SUDAN: Council on poverty alleviation begins work
First Vice-President of Sudan Ali Osman Mohamed Taha on Thursday inaugurated the first meeting of a national council for preparing and supervising the government's strategic programme for poverty alleviation, the official Sudanese news agency (SUNA) reported. State Minister at the Ministry of Finance, Dr Ahmed Majzoub, said that the meeting was intended to acquaint officials with the framework of the poverty alleviation plan, especially in relations to activities the health, education and water sectors.
KENYA: Kyeni Forest farmers protest displacement
A group of 867 internally displaced persons (IDPs), forced out of Kyeni Forest in Thika District in early June and who have been living in a roadside camp in Huruma, Thika, since, have complained that they were harassed, intimidated and beaten by forestry officials into leaving their forest homes of eight years. Huruma camp committee chairman Gad Wainaina told IRIN that forest rangers had beaten the IDPs and burned their houses to the ground, forcing them to leave the forest where they had lived since 1993, with the consent of the government. Earlier this week, the process of moving the Huruma IDPs to a new plot back inside the forest began, "to remove them from the dangers at the roadside", according to an official from the Thika District Forest Office. However, it was not known how long the IDPs would be allowed to stay on the new land, as it was only intended to be a temporary measure, he said.
The group had been living and farming in the forest with the consent of the Kenyan government since 1993, having fled political violence in surrounding districts that was associated with Kenya's first multi-party parliamentary elections in 1992. The IDPs have claimed that illegal logging in Kyeni was taking place with the tolerance of forestry officials, while a Thika District forest officer told IRIN that the farmers were evicted because they were residing there illegally; although they had been permitted to cultivate land inside the forest, they were meant to travel to the land daily, while living outside the forest boundaries, he added.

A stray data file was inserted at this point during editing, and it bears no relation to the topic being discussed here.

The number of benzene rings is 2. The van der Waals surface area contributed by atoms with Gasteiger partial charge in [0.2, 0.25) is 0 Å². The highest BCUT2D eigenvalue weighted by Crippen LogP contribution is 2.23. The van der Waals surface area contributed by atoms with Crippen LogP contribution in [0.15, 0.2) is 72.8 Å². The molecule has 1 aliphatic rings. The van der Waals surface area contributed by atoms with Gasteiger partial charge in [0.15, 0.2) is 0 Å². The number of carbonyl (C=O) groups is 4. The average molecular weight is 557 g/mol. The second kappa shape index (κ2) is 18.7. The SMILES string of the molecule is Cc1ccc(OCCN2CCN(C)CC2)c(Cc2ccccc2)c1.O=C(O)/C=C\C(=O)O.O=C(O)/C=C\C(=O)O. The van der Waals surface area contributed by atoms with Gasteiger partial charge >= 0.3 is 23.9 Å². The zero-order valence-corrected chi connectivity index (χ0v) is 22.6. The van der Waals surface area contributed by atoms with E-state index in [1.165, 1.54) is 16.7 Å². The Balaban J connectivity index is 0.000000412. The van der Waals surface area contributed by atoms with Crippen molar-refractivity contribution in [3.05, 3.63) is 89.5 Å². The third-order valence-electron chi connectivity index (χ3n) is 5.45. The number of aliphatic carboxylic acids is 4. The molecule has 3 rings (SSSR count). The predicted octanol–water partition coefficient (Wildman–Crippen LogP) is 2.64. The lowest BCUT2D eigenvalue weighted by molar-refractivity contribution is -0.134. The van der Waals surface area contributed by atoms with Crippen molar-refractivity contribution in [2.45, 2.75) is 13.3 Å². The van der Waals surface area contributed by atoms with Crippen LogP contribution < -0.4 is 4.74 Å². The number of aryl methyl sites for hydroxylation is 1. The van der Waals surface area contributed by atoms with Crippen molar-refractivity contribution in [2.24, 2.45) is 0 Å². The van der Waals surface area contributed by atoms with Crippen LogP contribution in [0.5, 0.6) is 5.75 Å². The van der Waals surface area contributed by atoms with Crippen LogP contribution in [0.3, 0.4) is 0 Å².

Under a new relocation plan agreed by the government following pressure by local MP Patrick Kariuki, the Kyeni IDPs may be able to cultivate a different part of the forest than they were in, pay an increased but still nominal annual rent per hectare, and work a number of days a month (unpaid) for the Ministry of Environment and Natural Resources, planting trees. Some among the IDPs fear that the relocation plan is a ruse to move them from the roadside, and that violent attacks from forest officials could start again once they are out of public view, but that they have no option but to take up the government's offer. "Our alternative is to die," said one of their number. [for more details, see separate IRIN story of 31 August headlined: "KENYA: Kyeni displaced protest treatment, conditions"]
KENYA: Minister criticises clergy over condom stance
Health Minister Sam Ongeri on Thursday criticised religious leaders for refusing to accept the use of condoms in the fight against HIV/AIDS, the 'East African Standard' reported. Ongeri said the spread of the disease and its impact on the economy was a "matter of national concern" in Kenya, and that all possible means, including condoms, should be used to prevent its spread. "We are losing able citizens to the scourge and it is wise to protect our people," he was quoted as saying. The government in July announced its intention to import 300 million condoms as a major plank of a new HIV/AIDS control campaign, under which it is hoping to reduce HIV infection among 15-25-year-olds by 30 percent in the next four years.